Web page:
Maturing as a Writer
As he developed his craft and matured as a writer during the 1930s and 1940s, Warren sifted through the surface of human nature and entered into the much darker realm of human corruption. Although Warren did not serve in World War II, the turbulent political situation in the world and the economic upheavals at home, caused by the Great Depression, left marks on his literary work. He focused on the human subject and the forces that influence human behavior, such as society and the idea of God. Warren often targeted his Kentucky upbringing as the setting of his darker works during this time. His first short story “Prime Leaf” (1930), was published during his final year at Oxford. This piece of historical fiction is set in Kentucky during the Black Patch Tobacco War (19041909), a conflict between a large tobacco monopoly and local farmers over price fixing. The farmers could not make a living off the low prices fixed by the tobacco monopoly. The resulting conflict involved violence on both sides, with night attacks on farms, crops, and property. Warren’s first novel, Night Rider (1939), is set during the same historical conflict.
The novella Blackberry Winter, first published in 1946, tells of the loss of innocence. Set during an unseasonably cold June morning, the narrator—nine-year-old Seth—recounts a violent storm that flooded a nearby creek, damaged crops, and left marks of destruction across the countryside. Warren constructs a realm similar to ”Prime Leaf’ in ”The Ballad of Billie Potts,” a poem in his collection Selected Poems, 1923-1943 (1944). The ballad centers on the life of a frontier innkeeper who makes his living by robbing and murdering travelers. The innkeeper’s malevolence comes to a climax when he mistakenly kills his son, who had previously gone missing. This theme of human corruption, caused by both external and internal forces, would later appear in his most famous work, All the King’s Men.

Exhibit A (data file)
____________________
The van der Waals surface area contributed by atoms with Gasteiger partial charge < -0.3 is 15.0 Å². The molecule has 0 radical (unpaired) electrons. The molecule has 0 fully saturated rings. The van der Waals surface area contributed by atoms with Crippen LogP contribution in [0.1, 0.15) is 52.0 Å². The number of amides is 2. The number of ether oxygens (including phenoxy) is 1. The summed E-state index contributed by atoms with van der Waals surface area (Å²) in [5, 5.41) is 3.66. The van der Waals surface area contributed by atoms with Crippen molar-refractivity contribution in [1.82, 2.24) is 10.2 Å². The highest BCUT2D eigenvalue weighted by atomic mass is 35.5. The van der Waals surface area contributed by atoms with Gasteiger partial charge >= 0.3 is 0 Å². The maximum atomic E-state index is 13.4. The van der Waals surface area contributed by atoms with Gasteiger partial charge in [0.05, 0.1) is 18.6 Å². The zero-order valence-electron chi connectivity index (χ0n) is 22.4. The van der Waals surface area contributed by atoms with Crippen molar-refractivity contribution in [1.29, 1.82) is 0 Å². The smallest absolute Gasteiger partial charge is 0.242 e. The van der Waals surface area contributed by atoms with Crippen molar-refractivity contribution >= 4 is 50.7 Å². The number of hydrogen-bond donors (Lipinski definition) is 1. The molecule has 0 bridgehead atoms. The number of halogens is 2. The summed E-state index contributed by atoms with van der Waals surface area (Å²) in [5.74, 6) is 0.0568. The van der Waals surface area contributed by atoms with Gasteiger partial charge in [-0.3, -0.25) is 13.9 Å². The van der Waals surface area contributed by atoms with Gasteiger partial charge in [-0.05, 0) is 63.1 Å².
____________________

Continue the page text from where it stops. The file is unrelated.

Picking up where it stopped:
Major Novel Inspired by Huey Long
All the King’s Men draws its inspiration from the career of Huey Long, who is often referred to as the Louisiana Kingfish. Long was a controversial political figure who was disliked by the political establishment but supported by the people as a reformer. He was elected governor of Louisiana in 1928, and installed his own people in every level of state government in an attempt to end corruption, but he ultimately fell victim to corruption himself. He served as a U.S. senator from 1932 until 1935, when he was assassinated at the Louisiana state capitol. The protagonist of this novel, Willie Stark (based on Long), appears as a simple, earnest farmhand from the South corrupted by power and greed.
Transitions in Life and Literature
The 1950s and 1960s mark a transitional period in Warren’s life that reflects important changes in American society. The American victory in World War II led to a period of economic expansion and prosperity during the 1950s. Warren and Emma divorced in 1951, and he married Eleanor Clark in 1952. They had two children, Rosanna (born in 1953) and Gabriel (born in 1955). While Warren continued to base his work on his own experiences and emotional turmoil, a reader may identify a break away from figurative darkness. Indeed, many of his most prized writings seem to reflect life experiences that invoke joy, including works that allude to his immediate family.
Promises: Poems, 1954—1956 (1957), for which Warren received his first Pulitzer Prize in poetry as well as the National Book Award, reveals a dramatic shift from his early, darker works. Promises has been described by some as a distinctly personal tale from a man who ultimately rediscovered joy.
Taking a New Stand on Race Relations